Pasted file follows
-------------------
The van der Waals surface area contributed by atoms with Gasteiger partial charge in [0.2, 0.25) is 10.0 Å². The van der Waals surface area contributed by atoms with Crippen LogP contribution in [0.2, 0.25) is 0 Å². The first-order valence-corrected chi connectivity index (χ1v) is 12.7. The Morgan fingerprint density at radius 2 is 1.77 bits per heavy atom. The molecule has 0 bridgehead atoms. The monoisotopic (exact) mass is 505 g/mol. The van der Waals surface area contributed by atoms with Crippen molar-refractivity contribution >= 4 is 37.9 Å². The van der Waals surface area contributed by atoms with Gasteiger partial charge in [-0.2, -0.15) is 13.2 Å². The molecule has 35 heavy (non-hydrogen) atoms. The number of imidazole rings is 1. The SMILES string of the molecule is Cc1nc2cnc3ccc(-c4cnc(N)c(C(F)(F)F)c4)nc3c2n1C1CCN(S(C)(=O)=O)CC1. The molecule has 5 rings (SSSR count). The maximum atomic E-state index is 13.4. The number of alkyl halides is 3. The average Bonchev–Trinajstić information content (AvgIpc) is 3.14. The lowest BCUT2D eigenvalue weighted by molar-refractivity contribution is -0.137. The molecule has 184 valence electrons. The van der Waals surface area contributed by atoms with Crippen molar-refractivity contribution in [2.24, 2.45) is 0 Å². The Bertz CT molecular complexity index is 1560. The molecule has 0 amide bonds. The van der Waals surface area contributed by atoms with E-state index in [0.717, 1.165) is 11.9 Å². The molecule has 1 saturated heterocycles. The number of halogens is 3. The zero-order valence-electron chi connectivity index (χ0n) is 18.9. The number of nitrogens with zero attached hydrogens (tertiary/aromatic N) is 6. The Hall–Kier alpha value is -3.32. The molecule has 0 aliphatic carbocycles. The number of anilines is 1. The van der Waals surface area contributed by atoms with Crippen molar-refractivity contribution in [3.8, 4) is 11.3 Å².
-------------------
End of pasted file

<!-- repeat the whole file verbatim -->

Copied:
The van der Waals surface area contributed by atoms with Gasteiger partial charge in [0.2, 0.25) is 10.0 Å². The van der Waals surface area contributed by atoms with Crippen LogP contribution in [0.2, 0.25) is 0 Å². The first-order valence-corrected chi connectivity index (χ1v) is 12.7. The Morgan fingerprint density at radius 2 is 1.77 bits per heavy atom. The molecule has 0 bridgehead atoms. The monoisotopic (exact) mass is 505 g/mol. The van der Waals surface area contributed by atoms with Crippen molar-refractivity contribution >= 4 is 37.9 Å². The van der Waals surface area contributed by atoms with Gasteiger partial charge in [-0.2, -0.15) is 13.2 Å². The molecule has 35 heavy (non-hydrogen) atoms. The number of imidazole rings is 1. The SMILES string of the molecule is Cc1nc2cnc3ccc(-c4cnc(N)c(C(F)(F)F)c4)nc3c2n1C1CCN(S(C)(=O)=O)CC1. The molecule has 5 rings (SSSR count). The maximum atomic E-state index is 13.4. The number of alkyl halides is 3. The average Bonchev–Trinajstić information content (AvgIpc) is 3.14. The lowest BCUT2D eigenvalue weighted by molar-refractivity contribution is -0.137. The molecule has 184 valence electrons. The van der Waals surface area contributed by atoms with Crippen molar-refractivity contribution in [2.24, 2.45) is 0 Å². The Bertz CT molecular complexity index is 1560. The molecule has 0 amide bonds. The van der Waals surface area contributed by atoms with E-state index in [0.717, 1.165) is 11.9 Å². The molecule has 1 saturated heterocycles. The number of halogens is 3. The zero-order valence-electron chi connectivity index (χ0n) is 18.9. The number of nitrogens with zero attached hydrogens (tertiary/aromatic N) is 6. The Hall–Kier alpha value is -3.32. The molecule has 0 aliphatic carbocycles. The number of anilines is 1. The van der Waals surface area contributed by atoms with Crippen molar-refractivity contribution in [3.8, 4) is 11.3 Å².